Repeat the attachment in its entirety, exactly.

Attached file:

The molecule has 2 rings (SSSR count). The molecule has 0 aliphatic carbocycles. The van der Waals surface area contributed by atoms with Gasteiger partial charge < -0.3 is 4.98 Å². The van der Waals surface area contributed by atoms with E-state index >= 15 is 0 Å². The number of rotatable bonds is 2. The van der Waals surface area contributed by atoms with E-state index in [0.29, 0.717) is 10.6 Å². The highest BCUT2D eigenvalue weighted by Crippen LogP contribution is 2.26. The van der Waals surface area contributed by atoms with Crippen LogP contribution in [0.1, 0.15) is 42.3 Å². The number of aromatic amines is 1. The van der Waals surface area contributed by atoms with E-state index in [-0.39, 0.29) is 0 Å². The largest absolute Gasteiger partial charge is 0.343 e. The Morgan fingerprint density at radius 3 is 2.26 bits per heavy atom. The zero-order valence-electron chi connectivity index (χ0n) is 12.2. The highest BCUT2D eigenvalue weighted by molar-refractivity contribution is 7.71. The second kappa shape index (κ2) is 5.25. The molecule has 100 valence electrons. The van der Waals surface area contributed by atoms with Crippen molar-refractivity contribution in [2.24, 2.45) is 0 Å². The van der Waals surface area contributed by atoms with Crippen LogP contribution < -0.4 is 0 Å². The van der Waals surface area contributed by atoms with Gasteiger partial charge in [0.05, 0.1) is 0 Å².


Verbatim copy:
The molecule has 2 rings (SSSR count). The molecule has 0 aliphatic carbocycles. The van der Waals surface area contributed by atoms with Gasteiger partial charge < -0.3 is 4.98 Å². The van der Waals surface area contributed by atoms with E-state index >= 15 is 0 Å². The number of rotatable bonds is 2. The van der Waals surface area contributed by atoms with E-state index in [0.29, 0.717) is 10.6 Å². The highest BCUT2D eigenvalue weighted by Crippen LogP contribution is 2.26. The van der Waals surface area contributed by atoms with Crippen LogP contribution in [0.1, 0.15) is 42.3 Å². The number of aromatic amines is 1. The van der Waals surface area contributed by atoms with E-state index in [-0.39, 0.29) is 0 Å². The largest absolute Gasteiger partial charge is 0.343 e. The Morgan fingerprint density at radius 3 is 2.26 bits per heavy atom. The zero-order valence-electron chi connectivity index (χ0n) is 12.2. The highest BCUT2D eigenvalue weighted by molar-refractivity contribution is 7.71. The second kappa shape index (κ2) is 5.25. The molecule has 100 valence electrons. The van der Waals surface area contributed by atoms with Crippen molar-refractivity contribution in [2.24, 2.45) is 0 Å². The van der Waals surface area contributed by atoms with Crippen LogP contribution < -0.4 is 0 Å². The van der Waals surface area contributed by atoms with Gasteiger partial charge in [0.05, 0.1) is 0 Å².